A Great Choice For 'Citizen Of The Year'
Dr. Jeanelle Norman announces her candidacy for Decatur Mayor in this file photo from 1998.
I was very pleased to see that Dr. Jeanelle Norman was selected as “Citizen Of The Year” at last week’s Greater Decatur Chamber of Commerce Awards Luncheon.
Jeanelle been a valued friend for over 30 years and someone who has been involved in working to make the community a better place during all of those years and longer.
She is also the president of the Decatur Branch of the NAACP.
Although a lot of attention has been focused on Jeanelle’s role in forming the Area Leaders and Education Response Team (ALERT), which was successfully put to the test during the recent high profile incident when a Decatur police officer shot a black man, that is only one part of what I’ve witnessed in her tireless efforts during all of the years I’ve known her.
I’ve been around long enough as editor to remember that Jeanelle was the first black president of the Decatur School Board and the first black woman to run for mayor of Decatur in 1998. I shot the above photo as she stood in a vacant lot making her announcement. Although she was not elected, her desire to run for all of the right reasons left an impression on many and encouraged others to run for public office.
Last week, I mentioned in this column the daily “Newsline” television program on WFHL that I produced and anchored for years in conjunction with this newspaper.
A frequent guest on that program was Jeanelle Norman when she was president of the school board and she offered an extremely clear view of the district and where we were headed during that period in our city’s history. I always enjoyed interviewing her and talking with her on a more personal level.
I remember a few times when I was mayor that Jeanelle would bring concerned citizens to my office to discuss something they felt I should know about an issue confronting the community.
I also remember one group of young people she brought and, after talking with them for awhile in the conference room, as they rose to leave, Jeanelle instructed them to “thank the mayor for the time that he gave to us”...and they all responded and thanked me, which left a great impression on me.
Years ago, Jeanelle found out that our oldest son’s birthday was on the same day as her birthday and, on his next birthday he received a “Happy Birthday” card from her.
He was a little amazed that the president of the Decatur School Board knew the birthday of a local student and sent him a card! She’s always been thoughtful in that way.
I will be eternally thankful to Jeanelle for “rescuing” me when I was mayor and one of the speakers at the head table during the annual NAACP banquet at the Decatur Convention Center and Hotel .
I knew I had a kidney stone attack coming on, but, I kept it to myself because I didn’t want to let the people down who invited me.
I also knew it was common for a mayor or public official to say a few words of welcome and then excuse himself from the banquet because he or she had “another commitment”. (Actually, most of the time they just want to get out of there and they don’t have any other “commitment.)
I always felt it was important for the mayor to stay for the whole event and also felt it was an insult to the crowd to get up and leave.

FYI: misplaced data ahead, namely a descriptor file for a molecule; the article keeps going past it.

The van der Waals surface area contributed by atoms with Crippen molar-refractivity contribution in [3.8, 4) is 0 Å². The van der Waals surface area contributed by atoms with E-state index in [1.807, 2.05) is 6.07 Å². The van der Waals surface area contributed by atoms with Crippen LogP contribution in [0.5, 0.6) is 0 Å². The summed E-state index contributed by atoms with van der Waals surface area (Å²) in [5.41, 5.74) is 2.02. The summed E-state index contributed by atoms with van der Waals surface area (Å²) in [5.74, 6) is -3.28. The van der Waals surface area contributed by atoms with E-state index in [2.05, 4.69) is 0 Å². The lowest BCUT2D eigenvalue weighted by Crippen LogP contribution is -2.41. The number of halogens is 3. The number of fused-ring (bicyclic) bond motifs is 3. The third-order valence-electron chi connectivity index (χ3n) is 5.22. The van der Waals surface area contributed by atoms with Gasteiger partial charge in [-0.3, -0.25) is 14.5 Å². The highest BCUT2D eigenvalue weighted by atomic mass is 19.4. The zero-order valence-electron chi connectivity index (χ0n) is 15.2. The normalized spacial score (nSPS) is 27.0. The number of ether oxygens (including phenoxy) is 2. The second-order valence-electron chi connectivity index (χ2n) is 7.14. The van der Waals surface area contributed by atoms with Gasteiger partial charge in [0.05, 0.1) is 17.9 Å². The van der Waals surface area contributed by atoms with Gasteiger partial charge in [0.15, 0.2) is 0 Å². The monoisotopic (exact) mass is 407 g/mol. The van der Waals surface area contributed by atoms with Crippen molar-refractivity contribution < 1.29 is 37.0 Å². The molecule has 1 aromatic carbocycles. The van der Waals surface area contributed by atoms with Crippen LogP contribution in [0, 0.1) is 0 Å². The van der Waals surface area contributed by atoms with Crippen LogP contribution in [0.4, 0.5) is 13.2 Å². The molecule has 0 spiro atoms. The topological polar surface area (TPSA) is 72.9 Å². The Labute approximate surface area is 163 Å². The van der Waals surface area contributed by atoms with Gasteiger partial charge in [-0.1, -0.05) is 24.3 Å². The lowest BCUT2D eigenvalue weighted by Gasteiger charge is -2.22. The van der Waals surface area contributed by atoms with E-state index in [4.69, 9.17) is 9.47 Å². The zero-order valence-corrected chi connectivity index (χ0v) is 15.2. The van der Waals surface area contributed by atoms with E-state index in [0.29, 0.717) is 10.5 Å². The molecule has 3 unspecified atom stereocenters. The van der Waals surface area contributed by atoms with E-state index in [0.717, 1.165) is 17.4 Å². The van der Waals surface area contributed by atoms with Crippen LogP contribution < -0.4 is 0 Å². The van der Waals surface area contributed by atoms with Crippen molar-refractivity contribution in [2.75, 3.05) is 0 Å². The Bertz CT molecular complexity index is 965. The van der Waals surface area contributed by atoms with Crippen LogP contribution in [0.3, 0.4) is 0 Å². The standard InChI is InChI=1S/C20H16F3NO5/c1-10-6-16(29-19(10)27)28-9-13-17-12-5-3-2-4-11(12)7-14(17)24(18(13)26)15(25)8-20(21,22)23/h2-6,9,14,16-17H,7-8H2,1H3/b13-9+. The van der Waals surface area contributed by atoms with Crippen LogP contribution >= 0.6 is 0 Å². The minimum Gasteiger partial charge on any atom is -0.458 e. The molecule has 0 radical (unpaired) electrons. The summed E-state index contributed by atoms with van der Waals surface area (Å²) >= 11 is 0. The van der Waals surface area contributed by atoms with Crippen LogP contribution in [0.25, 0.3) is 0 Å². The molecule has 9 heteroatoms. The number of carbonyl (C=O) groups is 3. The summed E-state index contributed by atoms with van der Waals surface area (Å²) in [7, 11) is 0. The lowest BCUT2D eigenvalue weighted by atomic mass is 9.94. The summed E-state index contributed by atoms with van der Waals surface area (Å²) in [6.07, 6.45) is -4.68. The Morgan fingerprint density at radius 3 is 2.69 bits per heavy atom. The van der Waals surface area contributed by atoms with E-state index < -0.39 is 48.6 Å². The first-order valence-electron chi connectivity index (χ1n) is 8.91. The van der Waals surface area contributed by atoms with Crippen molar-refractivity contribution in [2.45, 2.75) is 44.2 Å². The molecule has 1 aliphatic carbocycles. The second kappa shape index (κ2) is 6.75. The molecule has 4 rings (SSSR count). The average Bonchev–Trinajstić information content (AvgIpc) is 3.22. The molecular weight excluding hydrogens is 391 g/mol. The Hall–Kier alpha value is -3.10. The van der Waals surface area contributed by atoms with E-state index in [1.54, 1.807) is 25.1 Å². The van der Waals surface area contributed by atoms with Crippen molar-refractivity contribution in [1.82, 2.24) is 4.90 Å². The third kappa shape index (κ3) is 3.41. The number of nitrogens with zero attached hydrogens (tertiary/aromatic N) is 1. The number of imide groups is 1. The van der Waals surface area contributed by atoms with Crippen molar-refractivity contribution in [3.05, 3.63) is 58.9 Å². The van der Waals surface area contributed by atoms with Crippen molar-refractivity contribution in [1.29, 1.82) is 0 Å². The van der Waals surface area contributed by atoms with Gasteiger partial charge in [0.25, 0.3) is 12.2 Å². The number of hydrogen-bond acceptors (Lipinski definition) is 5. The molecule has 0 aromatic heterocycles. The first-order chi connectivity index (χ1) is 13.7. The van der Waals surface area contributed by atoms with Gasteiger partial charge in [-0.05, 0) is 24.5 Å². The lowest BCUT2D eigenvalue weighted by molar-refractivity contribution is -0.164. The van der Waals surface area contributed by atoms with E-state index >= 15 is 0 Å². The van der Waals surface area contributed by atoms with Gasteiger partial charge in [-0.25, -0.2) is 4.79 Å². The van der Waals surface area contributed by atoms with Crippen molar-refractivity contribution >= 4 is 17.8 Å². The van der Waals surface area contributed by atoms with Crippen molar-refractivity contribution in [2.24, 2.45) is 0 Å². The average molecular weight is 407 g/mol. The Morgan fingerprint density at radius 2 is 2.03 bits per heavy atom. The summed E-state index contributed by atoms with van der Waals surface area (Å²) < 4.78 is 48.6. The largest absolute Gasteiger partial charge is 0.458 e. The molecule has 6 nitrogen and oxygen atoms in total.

So, I was determined to smile and “tough it out” with kidney stone pain. I didn’t eat any of the meal and Jeanelle, who was sitting next to me, asked a couple of times if I was okay.
• She Knew I Was Sick
About a third of the way through the event, she leaned over and said something like “you need to get out of here. I know that you are not well.”
So, she gently took my arm and walked wth me from the front to the back past all of the people and somehow, it seemed okay to them, if Jeanelle was walking me out.
She walked me to the front door of the DCCH and asked if I needed help to get home or to the hospital.
As most men do, I told her I could make it on my own. She said that she would check later to see if I was okay.
There are certain moments in our lives when an experience with someone cements a friendship forever.
For me that was one of them.
I think highly of Jeanelle Norman, and always have, not because of what she has spent her life doing publicly in this community, but because I know, from personal contact over the years -- what kind of a good, decent and highly motivated person she is, in those moments that go unseen by most.
It was a great choice by Mayor Julie Moore Wolfe in selecting Dr. Jeanelle Norman as “Citizen of the Year”.
• Other Award Recipients
Other award recipients included The Boys and Girls Club of Decatur that was selected as the Non-Profit of the Year, Lockhart's Barber College for Micro Business of the Year, Brinkoetter & Associates for Small Business of the Year, Lockhart's Barber Shop for Business Expansion, Vieweg Real Estate for Outstanding Development, Decatur Magazine Publisher Beth Stringer as Entrepre-neur of the Year, and Investment Planners, Inc. CEO/President David Koshinski with the Leadership Masters Award.
Jason Doyle of Tate & Lyle was picked as Decatur Leadership Institute Alumnus of the Year and Hank Norris of Vieweg Real Estate was named Chamber Ambassador of the Year.
Congratulations to all of them.
Listen to the “City Hall Insider” hour with Paul Osborne on Byers & Co. at 7:00 every Thursday morning over NEWS/TALK 1340 WSOY or visit our website at decaturtribune.net and also find us at our Decatur Tribune Facebook page.
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